Tuesday, April 22, 2014

NCMEC - Hope Is Why We're Here (Misleading Video)

Truth
This video is misleading. This organization DOES NOT make children any safer from criminals, they only come in after the fact to help find the person dead or alive. That is a big difference!

They say they help prevent and solve crimes. How is that exactly?

If someone is intent on sexually abusing, kidnapping or even murdering someone, nothing they do will prevent that.

They say the FBI reports that 500,000 reports are made of missing children each year. Sounds like one of those magical Goldilock numbers to us, but we could be wrong.

Then they show the case of Jacon Wetterling, who was kidnapped, but a crime they did not solve.

Also they show the Adam Walsh act, which is another crime they did not prevent, and it was never proven Adam was sexually abused or who murdered him, but that didn't stop John Walsh from pushing the Adam Walsh act to put ex-sex offenders on a public list, which also doesn't prevent crime. And what about the fact that he dated Reve when she was underage? If they had sex then, then John Walsh committed a sexual crime.

They should be putting out educational material, online and in schools, that is what may prevent a crime, but hey, who are we?


MO - Sex offenders have to make a living, too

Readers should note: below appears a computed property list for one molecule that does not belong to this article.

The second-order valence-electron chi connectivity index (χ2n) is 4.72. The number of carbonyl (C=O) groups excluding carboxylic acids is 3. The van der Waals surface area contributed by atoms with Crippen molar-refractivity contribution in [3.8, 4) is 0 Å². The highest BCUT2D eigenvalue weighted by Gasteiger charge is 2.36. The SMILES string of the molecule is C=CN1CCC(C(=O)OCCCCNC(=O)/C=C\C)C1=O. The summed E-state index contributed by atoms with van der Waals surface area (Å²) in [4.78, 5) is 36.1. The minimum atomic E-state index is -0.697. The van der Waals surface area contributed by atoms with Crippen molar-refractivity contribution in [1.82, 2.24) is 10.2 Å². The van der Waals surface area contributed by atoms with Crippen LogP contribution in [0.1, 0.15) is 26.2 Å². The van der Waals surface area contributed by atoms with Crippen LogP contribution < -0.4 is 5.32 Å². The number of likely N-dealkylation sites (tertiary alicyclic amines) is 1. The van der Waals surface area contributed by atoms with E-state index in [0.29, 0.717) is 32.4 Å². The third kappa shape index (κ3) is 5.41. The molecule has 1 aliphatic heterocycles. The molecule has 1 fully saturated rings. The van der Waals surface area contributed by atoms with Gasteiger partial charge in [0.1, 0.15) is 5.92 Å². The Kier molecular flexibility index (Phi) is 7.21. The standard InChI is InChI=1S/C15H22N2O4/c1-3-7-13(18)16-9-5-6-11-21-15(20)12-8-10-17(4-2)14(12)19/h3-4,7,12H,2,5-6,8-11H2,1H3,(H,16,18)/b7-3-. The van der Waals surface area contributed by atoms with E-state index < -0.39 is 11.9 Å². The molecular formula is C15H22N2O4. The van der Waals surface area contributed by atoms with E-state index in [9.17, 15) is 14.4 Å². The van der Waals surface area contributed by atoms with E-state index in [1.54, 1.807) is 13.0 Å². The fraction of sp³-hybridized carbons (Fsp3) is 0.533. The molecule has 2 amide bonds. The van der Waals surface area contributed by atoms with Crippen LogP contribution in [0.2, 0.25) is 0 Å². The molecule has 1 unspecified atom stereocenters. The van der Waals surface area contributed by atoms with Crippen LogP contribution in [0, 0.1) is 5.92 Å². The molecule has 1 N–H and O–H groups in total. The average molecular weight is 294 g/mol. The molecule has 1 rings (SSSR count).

Newspaper jobs sectionOriginal Article

04/19/2014

As president of a national organization that advocates for the families of sex offender registrants, I take exception to the following insensitive statement made by Rep. Genise Montecillo in the article: "Most people view this building as a safe building, and sometimes folks let their guard down," Montecillo said during the hearing. "I think people should at least be aware that there is one in the building."

Rep. Montecillo implied that the Capitol was not "safe" because "there is one in the building." How absurd. Montecillo owes every family member of a registrant in Missouri an apology. According to the National Center for Missing and Exploited Children, as of December 2013 there were 13,587 registrants in Missouri, which equates to approximately 30,000 family members who are made to feel like a subclass of citizens because they believe that, once adjudicated and debt paid, they should be allowed a life. Our families are doing one of the three things researchers and therapists say are essential for successful reintegration: a job, housing and a positive support system. Maybe the House members would rather Bena and the other 13,586 registrants be homeless and jobless?


Vicki Henry, president
711 Huber St., Festus